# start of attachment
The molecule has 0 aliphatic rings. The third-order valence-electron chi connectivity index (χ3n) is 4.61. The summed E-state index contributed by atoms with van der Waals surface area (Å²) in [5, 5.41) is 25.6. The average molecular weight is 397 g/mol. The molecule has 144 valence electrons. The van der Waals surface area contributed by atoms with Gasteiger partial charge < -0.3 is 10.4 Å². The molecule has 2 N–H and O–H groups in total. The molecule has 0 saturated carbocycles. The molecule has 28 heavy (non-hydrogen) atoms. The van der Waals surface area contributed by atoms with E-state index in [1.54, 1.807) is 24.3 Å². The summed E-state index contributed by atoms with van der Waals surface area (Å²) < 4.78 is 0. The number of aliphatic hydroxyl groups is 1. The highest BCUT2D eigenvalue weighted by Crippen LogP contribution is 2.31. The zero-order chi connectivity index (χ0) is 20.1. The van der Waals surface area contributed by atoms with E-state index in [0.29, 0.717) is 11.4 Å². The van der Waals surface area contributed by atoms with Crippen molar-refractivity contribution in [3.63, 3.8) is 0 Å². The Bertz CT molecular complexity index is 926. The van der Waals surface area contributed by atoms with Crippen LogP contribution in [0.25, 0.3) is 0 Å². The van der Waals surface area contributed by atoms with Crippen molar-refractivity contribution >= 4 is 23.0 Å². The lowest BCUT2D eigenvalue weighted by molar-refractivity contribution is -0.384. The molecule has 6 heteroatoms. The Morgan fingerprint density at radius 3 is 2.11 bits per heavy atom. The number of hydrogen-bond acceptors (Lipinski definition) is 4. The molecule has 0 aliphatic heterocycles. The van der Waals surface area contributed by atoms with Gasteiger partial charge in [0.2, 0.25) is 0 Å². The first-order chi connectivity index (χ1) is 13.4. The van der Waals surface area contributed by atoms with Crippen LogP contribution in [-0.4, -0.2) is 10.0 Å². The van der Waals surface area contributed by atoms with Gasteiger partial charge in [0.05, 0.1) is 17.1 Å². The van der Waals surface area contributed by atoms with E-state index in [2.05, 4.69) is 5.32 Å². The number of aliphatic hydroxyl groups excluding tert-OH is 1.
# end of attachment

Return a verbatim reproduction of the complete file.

The molecule has 0 aliphatic rings. The third-order valence-electron chi connectivity index (χ3n) is 4.61. The summed E-state index contributed by atoms with van der Waals surface area (Å²) in [5, 5.41) is 25.6. The average molecular weight is 397 g/mol. The molecule has 144 valence electrons. The van der Waals surface area contributed by atoms with Gasteiger partial charge < -0.3 is 10.4 Å². The molecule has 2 N–H and O–H groups in total. The molecule has 0 saturated carbocycles. The molecule has 28 heavy (non-hydrogen) atoms. The van der Waals surface area contributed by atoms with E-state index in [1.54, 1.807) is 24.3 Å². The summed E-state index contributed by atoms with van der Waals surface area (Å²) < 4.78 is 0. The number of aliphatic hydroxyl groups is 1. The highest BCUT2D eigenvalue weighted by Crippen LogP contribution is 2.31. The zero-order chi connectivity index (χ0) is 20.1. The van der Waals surface area contributed by atoms with E-state index in [0.29, 0.717) is 11.4 Å². The van der Waals surface area contributed by atoms with Crippen molar-refractivity contribution in [3.63, 3.8) is 0 Å². The Bertz CT molecular complexity index is 926. The van der Waals surface area contributed by atoms with Crippen LogP contribution in [0.25, 0.3) is 0 Å². The van der Waals surface area contributed by atoms with Crippen molar-refractivity contribution >= 4 is 23.0 Å². The lowest BCUT2D eigenvalue weighted by molar-refractivity contribution is -0.384. The molecule has 6 heteroatoms. The Morgan fingerprint density at radius 3 is 2.11 bits per heavy atom. The number of hydrogen-bond acceptors (Lipinski definition) is 4. The molecule has 0 aliphatic heterocycles. The van der Waals surface area contributed by atoms with Gasteiger partial charge in [0.2, 0.25) is 0 Å². The first-order chi connectivity index (χ1) is 13.4. The van der Waals surface area contributed by atoms with Crippen LogP contribution in [-0.4, -0.2) is 10.0 Å². The van der Waals surface area contributed by atoms with Gasteiger partial charge in [0.05, 0.1) is 17.1 Å². The van der Waals surface area contributed by atoms with E-state index in [2.05, 4.69) is 5.32 Å². The number of aliphatic hydroxyl groups excluding tert-OH is 1.